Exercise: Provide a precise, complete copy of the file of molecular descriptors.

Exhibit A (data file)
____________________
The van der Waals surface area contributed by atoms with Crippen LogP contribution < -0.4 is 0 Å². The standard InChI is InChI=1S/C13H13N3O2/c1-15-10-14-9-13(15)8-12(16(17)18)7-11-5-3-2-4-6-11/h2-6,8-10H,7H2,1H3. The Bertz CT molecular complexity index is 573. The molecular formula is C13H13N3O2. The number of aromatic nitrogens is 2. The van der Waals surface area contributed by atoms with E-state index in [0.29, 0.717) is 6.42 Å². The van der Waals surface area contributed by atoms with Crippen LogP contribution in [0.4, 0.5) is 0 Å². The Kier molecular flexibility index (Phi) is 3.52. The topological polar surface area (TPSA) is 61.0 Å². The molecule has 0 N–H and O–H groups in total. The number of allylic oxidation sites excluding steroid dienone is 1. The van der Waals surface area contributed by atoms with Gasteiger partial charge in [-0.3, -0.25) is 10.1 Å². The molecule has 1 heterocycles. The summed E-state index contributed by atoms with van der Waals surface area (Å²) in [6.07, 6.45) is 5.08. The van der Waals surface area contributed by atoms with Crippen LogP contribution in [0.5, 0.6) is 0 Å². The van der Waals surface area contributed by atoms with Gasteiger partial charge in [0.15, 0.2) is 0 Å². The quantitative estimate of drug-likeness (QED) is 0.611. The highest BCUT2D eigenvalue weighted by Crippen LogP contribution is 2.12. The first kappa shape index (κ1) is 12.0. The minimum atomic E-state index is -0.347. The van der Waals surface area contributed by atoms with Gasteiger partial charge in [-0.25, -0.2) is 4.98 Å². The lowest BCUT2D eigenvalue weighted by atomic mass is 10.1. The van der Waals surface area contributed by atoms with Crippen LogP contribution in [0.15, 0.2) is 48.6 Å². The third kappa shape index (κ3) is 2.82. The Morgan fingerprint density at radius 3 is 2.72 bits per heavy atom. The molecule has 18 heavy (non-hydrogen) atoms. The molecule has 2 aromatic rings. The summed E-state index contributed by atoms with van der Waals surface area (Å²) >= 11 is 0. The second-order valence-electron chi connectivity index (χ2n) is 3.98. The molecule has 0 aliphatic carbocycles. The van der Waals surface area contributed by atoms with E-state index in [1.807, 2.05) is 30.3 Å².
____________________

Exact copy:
The van der Waals surface area contributed by atoms with Crippen LogP contribution < -0.4 is 0 Å². The standard InChI is InChI=1S/C13H13N3O2/c1-15-10-14-9-13(15)8-12(16(17)18)7-11-5-3-2-4-6-11/h2-6,8-10H,7H2,1H3. The Bertz CT molecular complexity index is 573. The molecular formula is C13H13N3O2. The number of aromatic nitrogens is 2. The van der Waals surface area contributed by atoms with E-state index in [0.29, 0.717) is 6.42 Å². The van der Waals surface area contributed by atoms with Crippen LogP contribution in [0.4, 0.5) is 0 Å². The Kier molecular flexibility index (Phi) is 3.52. The topological polar surface area (TPSA) is 61.0 Å². The molecule has 0 N–H and O–H groups in total. The number of allylic oxidation sites excluding steroid dienone is 1. The van der Waals surface area contributed by atoms with Gasteiger partial charge in [-0.3, -0.25) is 10.1 Å². The molecule has 1 heterocycles. The summed E-state index contributed by atoms with van der Waals surface area (Å²) in [6.07, 6.45) is 5.08. The van der Waals surface area contributed by atoms with Crippen LogP contribution in [0.5, 0.6) is 0 Å². The van der Waals surface area contributed by atoms with Gasteiger partial charge in [0.15, 0.2) is 0 Å². The quantitative estimate of drug-likeness (QED) is 0.611. The highest BCUT2D eigenvalue weighted by Crippen LogP contribution is 2.12. The first kappa shape index (κ1) is 12.0. The minimum atomic E-state index is -0.347. The van der Waals surface area contributed by atoms with Gasteiger partial charge in [-0.25, -0.2) is 4.98 Å². The lowest BCUT2D eigenvalue weighted by atomic mass is 10.1. The van der Waals surface area contributed by atoms with Crippen LogP contribution in [0.15, 0.2) is 48.6 Å². The third kappa shape index (κ3) is 2.82. The Morgan fingerprint density at radius 3 is 2.72 bits per heavy atom. The molecule has 18 heavy (non-hydrogen) atoms. The molecule has 2 aromatic rings. The summed E-state index contributed by atoms with van der Waals surface area (Å²) >= 11 is 0. The second-order valence-electron chi connectivity index (χ2n) is 3.98. The molecule has 0 aliphatic carbocycles. The van der Waals surface area contributed by atoms with E-state index in [1.807, 2.05) is 30.3 Å².